Hutchinson suggests that after a run, I write down whatever thoughts I had—positive and negative. “Reinforce the ones that are positive,” he suggests. “For the ones that are negative, try and think of some alternatives. Whatever the negative thoughts are, find ways to reframe it.”

As I continue my training, not only do I visualize crossing the finish line, I start to visualize how I’ll feel during the third lap. I think about how fatigued I might be, but also what I’ll say to myself to not slow down.

At the beginning of my training, I ran a one-mile timed trial on a track at a nearby junior high school. My time was 8 minutes, 40 seconds. A few days later, I ran another in 8 minutes, 6 seconds—that was my time to beat.

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On the morning of my final timed trial, I spend more time than usual stretching and warming up. With every stretch I imagine what I’ll feel like pushing through the final 800 meters and how hard I’ll stomp on the ground in the final 100 meters.

I start my run at a brisk pace. Knowing I won’t have to run more than one mile today, I want to put all of my effort and energy into this mile.

As I settle into my pace, I know I’m running much faster than usual, but it doesn’t feel labored. Instead I feel like I’m gliding—like a disobedient kid in a mattress store hopping from one queen-size innerspring to the next.

At the halfway point, I’m tempted to slow down. I know maintaining this pace will only get harder, but I refuse to decelerate. Every time temptations to slow down pop into my head, I remind myself of how hard I worked for this. I tell myself to stop thinking about the full distance and to focus only on the next 100 meters. And I remind myself that I can do this.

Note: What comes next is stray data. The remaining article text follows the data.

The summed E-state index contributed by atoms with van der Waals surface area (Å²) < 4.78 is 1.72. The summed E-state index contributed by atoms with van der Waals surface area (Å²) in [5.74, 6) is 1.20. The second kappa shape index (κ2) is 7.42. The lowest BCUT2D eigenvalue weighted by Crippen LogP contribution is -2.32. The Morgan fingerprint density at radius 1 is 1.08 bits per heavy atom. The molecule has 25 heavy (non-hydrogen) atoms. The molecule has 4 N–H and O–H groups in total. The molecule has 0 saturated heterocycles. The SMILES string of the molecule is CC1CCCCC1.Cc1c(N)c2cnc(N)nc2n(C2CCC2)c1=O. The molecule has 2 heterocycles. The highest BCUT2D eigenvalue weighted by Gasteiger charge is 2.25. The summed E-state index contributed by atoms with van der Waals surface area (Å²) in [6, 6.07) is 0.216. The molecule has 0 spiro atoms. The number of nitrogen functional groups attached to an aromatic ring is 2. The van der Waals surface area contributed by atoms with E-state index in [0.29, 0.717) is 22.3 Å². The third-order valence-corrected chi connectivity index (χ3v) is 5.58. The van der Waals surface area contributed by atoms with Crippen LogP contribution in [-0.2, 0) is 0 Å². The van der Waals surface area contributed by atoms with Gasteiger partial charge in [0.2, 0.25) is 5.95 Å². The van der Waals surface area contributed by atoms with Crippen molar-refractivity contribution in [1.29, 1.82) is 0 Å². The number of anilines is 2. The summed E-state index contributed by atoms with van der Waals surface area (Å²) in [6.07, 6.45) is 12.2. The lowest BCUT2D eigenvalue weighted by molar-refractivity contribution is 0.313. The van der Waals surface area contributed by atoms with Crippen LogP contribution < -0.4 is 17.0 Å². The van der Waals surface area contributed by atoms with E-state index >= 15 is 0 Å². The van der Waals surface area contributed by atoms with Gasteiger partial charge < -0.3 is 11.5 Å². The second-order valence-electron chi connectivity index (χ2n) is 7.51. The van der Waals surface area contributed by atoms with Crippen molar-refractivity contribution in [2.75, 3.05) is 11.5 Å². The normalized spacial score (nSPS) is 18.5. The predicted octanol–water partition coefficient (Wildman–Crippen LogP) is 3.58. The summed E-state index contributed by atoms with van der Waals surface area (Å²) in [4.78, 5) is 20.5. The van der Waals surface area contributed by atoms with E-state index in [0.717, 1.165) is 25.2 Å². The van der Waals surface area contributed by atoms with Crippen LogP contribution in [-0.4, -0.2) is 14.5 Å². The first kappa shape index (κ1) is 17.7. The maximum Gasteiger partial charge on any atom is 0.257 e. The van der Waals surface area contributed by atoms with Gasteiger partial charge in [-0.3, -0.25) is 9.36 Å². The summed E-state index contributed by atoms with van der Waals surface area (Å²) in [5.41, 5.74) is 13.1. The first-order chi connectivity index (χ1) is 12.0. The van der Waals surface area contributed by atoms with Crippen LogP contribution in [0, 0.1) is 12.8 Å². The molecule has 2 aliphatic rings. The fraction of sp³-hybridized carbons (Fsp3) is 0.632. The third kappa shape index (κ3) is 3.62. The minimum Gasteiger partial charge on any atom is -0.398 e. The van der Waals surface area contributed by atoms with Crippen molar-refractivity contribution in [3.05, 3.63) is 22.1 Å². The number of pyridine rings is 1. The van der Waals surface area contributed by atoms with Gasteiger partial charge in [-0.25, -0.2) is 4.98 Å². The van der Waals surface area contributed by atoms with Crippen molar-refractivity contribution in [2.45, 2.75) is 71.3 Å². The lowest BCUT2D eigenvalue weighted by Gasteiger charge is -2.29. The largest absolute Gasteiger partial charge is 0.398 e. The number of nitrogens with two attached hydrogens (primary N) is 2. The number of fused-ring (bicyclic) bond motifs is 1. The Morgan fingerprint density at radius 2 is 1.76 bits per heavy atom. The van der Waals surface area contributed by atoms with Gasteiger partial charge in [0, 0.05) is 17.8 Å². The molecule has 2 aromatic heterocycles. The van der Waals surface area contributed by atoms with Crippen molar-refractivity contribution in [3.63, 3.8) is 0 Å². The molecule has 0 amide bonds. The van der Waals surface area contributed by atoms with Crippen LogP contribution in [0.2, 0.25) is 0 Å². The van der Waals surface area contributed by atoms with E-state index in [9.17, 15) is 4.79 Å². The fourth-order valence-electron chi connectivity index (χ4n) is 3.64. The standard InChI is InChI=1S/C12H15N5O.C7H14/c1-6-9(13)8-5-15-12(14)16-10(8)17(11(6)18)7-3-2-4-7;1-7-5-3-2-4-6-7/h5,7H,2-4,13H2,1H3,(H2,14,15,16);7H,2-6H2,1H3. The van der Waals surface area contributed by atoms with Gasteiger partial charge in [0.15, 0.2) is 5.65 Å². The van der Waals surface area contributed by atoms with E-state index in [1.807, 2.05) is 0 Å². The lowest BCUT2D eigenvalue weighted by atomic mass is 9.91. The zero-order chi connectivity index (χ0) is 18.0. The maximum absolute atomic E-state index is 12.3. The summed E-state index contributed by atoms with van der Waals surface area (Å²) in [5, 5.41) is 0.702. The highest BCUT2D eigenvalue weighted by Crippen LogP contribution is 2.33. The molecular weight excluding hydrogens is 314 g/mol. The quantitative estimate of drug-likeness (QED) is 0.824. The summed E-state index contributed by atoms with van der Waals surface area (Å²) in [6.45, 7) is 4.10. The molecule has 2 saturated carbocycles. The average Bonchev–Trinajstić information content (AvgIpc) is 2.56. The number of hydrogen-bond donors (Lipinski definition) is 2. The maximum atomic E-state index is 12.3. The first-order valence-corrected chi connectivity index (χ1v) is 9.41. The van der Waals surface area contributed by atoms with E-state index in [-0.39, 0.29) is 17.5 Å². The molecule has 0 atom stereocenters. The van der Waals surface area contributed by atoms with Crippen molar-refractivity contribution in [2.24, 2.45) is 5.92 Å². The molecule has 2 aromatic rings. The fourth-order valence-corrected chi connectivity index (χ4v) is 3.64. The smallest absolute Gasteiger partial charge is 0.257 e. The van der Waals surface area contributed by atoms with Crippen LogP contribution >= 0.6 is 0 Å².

With less than 250 meters to go, I quicken my pace until I’m in a full sprint. I want to be depleted of my energy when I finish. As I get closer and closer to the finish line, I imagine how El Guerrouj felt in the final stretch of his historic mile. Then I imagine myself as El Guerrouj, his legs a blur as he speeds to the finish.

For the final meter, I close my eyes and throw my hands up the way Olympians do when the finish line ribbon wraps around their bodies. There’s no ribbon awaiting me, but something better. I pull my phone out of my pocket to check my time. The time on my phone reads “6:45.”

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Did the visualization work? It’s hard, if not impossible, to quantify what percentage of running a faster mile came from training and how much came from believing that I could. But one thing is for certain: If I didn’t believe that I could run faster, I wouldn’t have attempted this in the first place. On the morning of final timed trial, I thought I would run a mile in the neighborhood of 7 minutes, 40 seconds—a one-minute improvement over my first time trail. But I never imagined I would improve by almost two minutes. It still wasn’t close to my 5:21 mile in high school, but this made me wonder what other goals I’m struggling to achieve simply because I don’t believe enough.

In ENDURE, Hutchinson writes, “Training is the cake and belief is the icing—but sometimes that thin smear of frosting makes all the difference.” If I want to accomplish other goals through the power of visualization, I’ll need more than just visualization to get there, but a little frosting is never a bad thing.